vdgfx.drawLine(320, 280, x, y, vdgfx.Yellow());
      vdgfx.drawLine(320, 280, x, y, vdgfx.Yellow());
      vdgfx.drawLine(320, 280, x, y, vdgfx.Yellow());

      x = 320 + 80 * sin(mint * 0.1048);
      y = 280 - 80 * cos(mint * 0.1048);
      vdgfx.drawLine(320, 280, x, y, 5, vdgfx.Purple());
      prev_mint = mint;

    }
    }
  */

  ///Actual moving of clock and all calculation
  for (int sec = got_sec; sec < 3600 * 24; sec++) {

    x = 320 + 130 * sin(prev_sec * 0.1048);
    y = 280 - 130 * cos(prev_sec * 0.1048);
    vdgfx.drawLine(320, 280, x, y, vdgfx.Yellow());

    x = 320 + 90 * sin(prev_sec * 0.1048 / 60);
    y = 280 - 90 * cos(prev_sec * 0.1048 / 60);
    vdgfx.drawLine(320, 280, x, y, vdgfx.Yellow());

    x = 320 + 50 * sin(prev_sec * 0.1048 / (60 * 12));
    y = 280 - 50 * cos(prev_sec * 0.1048 / (60 * 12));
    vdgfx.drawLine(320, 280, x, y, vdgfx.Yellow());

    x = 320 + 130 * sin(sec * 0.1048);
    y = 280 - 130 * cos(sec * 0.1048);
    vdgfx.drawLine(320, 280, x, y, vdgfx.Purple());

    x = 320 + 90 * sin(sec * 0.1048 / 60);
    y = 280 - 90 * cos(sec * 0.1048 / 60);
    vdgfx.drawLine(320, 280, x, y, vdgfx.Black());

    x = 320 + 50 * sin(prev_sec * 0.1048 / (60 * 12));
    y = 280 - 50 * cos(prev_sec * 0.1048 / (60 * 12));
    vdgfx.drawLine(320, 280, x, y, vdgfx.Blue());
    prev_sec = sec;

    delay(1000);
  }
  resetFunc();  //call reset to reset the board
}
void loop() {

}
//void printTime()
//{
//  print2digits(rtc.getHours() + GMT);
//  Serial.print(":");
//  print2digits(rtc.getMinutes());
//  Serial.print(":");
//  print2digits(rtc.getSeconds());
//  Serial.println();
//}
//
//void printDate()
//{
//  Serial.print(rtc.getDay());
//  Serial.print("/");
//  Serial.print(rtc.getMonth());
//  Serial.print("/");
//  Serial.print(rtc.getYear());
//
//  Serial.print(" ");
//}

void drawClockFace() {
  // Fill the screen with a white background
  vdgfx.fillRect(0, 0, 640, 480, vdgfx.Yellow());
  //Draw the clock face
  vdgfx.fillCircle(320, 280, 150 , vdgfx.Green());
  vdgfx.fillCircle(320, 280, 140 , vdgfx.Yellow());
  vdgfx.fillCircle(320, 280, 2 , vdgfx.Green());

  for (int m = 0; m < 360; m = m + 30) {
    int x = 0;
    int y = 0;
    x = 320 + 140 * sin(m * 0.0175);
    y = 280 - 140 * cos(m * 0.0175);
    vdgfx.fillRect(x, y, 4, 4, vdgfx.Purple());
  }
}


//white: yellow
//Light Blue: Green
//Red: Purple

void wifi_setup() {
  // check if the WiFi module works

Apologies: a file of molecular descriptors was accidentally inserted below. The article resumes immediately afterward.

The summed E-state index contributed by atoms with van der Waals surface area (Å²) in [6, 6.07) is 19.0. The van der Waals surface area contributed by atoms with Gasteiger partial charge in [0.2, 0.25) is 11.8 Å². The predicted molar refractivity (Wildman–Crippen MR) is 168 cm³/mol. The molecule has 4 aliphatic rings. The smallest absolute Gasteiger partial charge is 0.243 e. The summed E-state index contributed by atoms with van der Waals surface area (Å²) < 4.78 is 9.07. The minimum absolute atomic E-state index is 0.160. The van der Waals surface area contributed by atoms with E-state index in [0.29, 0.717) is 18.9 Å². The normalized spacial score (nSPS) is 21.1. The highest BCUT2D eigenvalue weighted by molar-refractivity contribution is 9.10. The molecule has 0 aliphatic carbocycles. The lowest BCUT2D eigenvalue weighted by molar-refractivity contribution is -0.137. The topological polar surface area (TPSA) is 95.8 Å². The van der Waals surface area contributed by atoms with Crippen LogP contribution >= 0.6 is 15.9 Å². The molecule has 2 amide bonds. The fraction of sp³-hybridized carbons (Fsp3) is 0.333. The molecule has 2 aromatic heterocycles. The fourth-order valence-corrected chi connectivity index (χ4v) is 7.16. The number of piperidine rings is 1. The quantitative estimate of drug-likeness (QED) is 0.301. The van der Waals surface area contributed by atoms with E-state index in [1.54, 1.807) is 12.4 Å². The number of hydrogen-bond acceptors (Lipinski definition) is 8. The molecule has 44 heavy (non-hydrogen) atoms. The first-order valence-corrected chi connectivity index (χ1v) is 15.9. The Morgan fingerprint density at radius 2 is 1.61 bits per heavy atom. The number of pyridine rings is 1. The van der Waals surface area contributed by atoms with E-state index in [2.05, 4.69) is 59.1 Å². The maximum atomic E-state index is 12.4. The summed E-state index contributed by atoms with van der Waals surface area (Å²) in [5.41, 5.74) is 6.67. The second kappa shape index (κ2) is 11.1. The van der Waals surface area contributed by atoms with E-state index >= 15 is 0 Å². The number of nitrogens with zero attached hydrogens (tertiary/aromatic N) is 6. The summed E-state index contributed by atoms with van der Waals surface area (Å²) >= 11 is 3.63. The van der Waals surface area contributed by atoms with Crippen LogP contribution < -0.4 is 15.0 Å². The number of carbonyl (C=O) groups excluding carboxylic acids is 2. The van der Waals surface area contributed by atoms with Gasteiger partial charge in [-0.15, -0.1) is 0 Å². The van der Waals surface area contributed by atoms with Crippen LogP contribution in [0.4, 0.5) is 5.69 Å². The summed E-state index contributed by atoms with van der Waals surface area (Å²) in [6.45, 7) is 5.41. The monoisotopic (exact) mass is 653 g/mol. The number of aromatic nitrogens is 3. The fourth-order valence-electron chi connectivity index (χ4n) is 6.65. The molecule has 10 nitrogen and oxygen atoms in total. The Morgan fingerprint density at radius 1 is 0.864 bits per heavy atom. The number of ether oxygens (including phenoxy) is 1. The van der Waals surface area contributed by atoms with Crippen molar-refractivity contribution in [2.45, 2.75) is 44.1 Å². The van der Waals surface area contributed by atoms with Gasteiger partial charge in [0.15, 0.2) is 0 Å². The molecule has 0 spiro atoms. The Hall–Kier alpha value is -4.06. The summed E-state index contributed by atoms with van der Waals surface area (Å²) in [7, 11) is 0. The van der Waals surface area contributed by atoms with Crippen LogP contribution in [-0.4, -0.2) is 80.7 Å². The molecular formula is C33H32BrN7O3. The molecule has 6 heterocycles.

if (WiFi.status() == WL_NO_SHIELD) {
    Serial.println("WiFi shield not present");
    // don't continue:
    while (true);
  }

  // attempt to connect to WiFi network:
  while ( status != WL_CONNECTED) {
    Serial.print("Attempting to connect to SSID: ");
    Serial.println(ssid);
    // Connect to WPA/WPA2 network. Change this line if using open or WEP network:
    status = WiFi.begin(ssid, pass);

    // wait 10 seconds for connection:
    delay(10000);
  }

  // you're connected now, so print out the status:
  printWiFiStatus();

  rtc.begin();

  unsigned long epoch;
  int numberOfTries = 0, maxTries = 6;
  do {
    epoch = WiFi.getTime();
    numberOfTries++;
  }
  while ((epoch == 0) && (numberOfTries < maxTries));

  if (numberOfTries == maxTries) {
    Serial.print("NTP unreachable!!");
    while (1);
  }
  else {
    Serial.print("Epoch received: ");
    Serial.println(epoch);
    rtc.setEpoch(epoch);

    Serial.println();
  }
}


void printWiFiStatus() {
  // print the SSID of the network you're attached to:
  Serial.print("SSID: ");
  Serial.println(WiFi.SSID());

  // print your WiFi shield's IP address:
  IPAddress ip = WiFi.localIP();
  Serial.print("IP Address: ");
  Serial.println(ip);

  // print the received signal strength:
  long rssi = WiFi.RSSI();
  Serial.print("signal strength (RSSI):");
  Serial.print(rssi);
  Serial.println(" dBm");
}

void print2digits(int number) {
  if (number < 10) {
    Serial.print("0");
  }
  Serial.print(number);
}



 

Actually, I have also kept my old code as comments if you are interested. Regarding the trigonometric functions sin and cos have always remained favourable and they perfectly help in assigning coordinate. In my code, some colours are changed that is because in my Vidor (or due to adapter) some colours are represented differently. Though I have mentioned which colour is changed to which.

The loop of the code does not have any commands because it is never executed. In setup the Vidor gets the time and runs a loop to complete a day and then it resets automatically so that it can calibrate itself. Initial little code is taken from here

 

Demonstration:

 

Pictures..

 

{gallery} Pictures of Project

A Bug in the code.

A Arduino Logo shown when programming and loading(starting) of Vidor

Time is shown on Monitor.

Vidor Connected to Power and Monitor

Vidor Clock in Action

 

Video...

 

Conclusion:

I enjoyed creating this project and learned some new things... Though I would still say most of the advantages of the Cyclone FPGA on Vidor are locked by the complexity of programming it to use it to fullest.

FPGA's are going to be widely adopted in future as they are really good for any task you give be it Edge computing, Recognition, Interfacing, IoT, and lots more.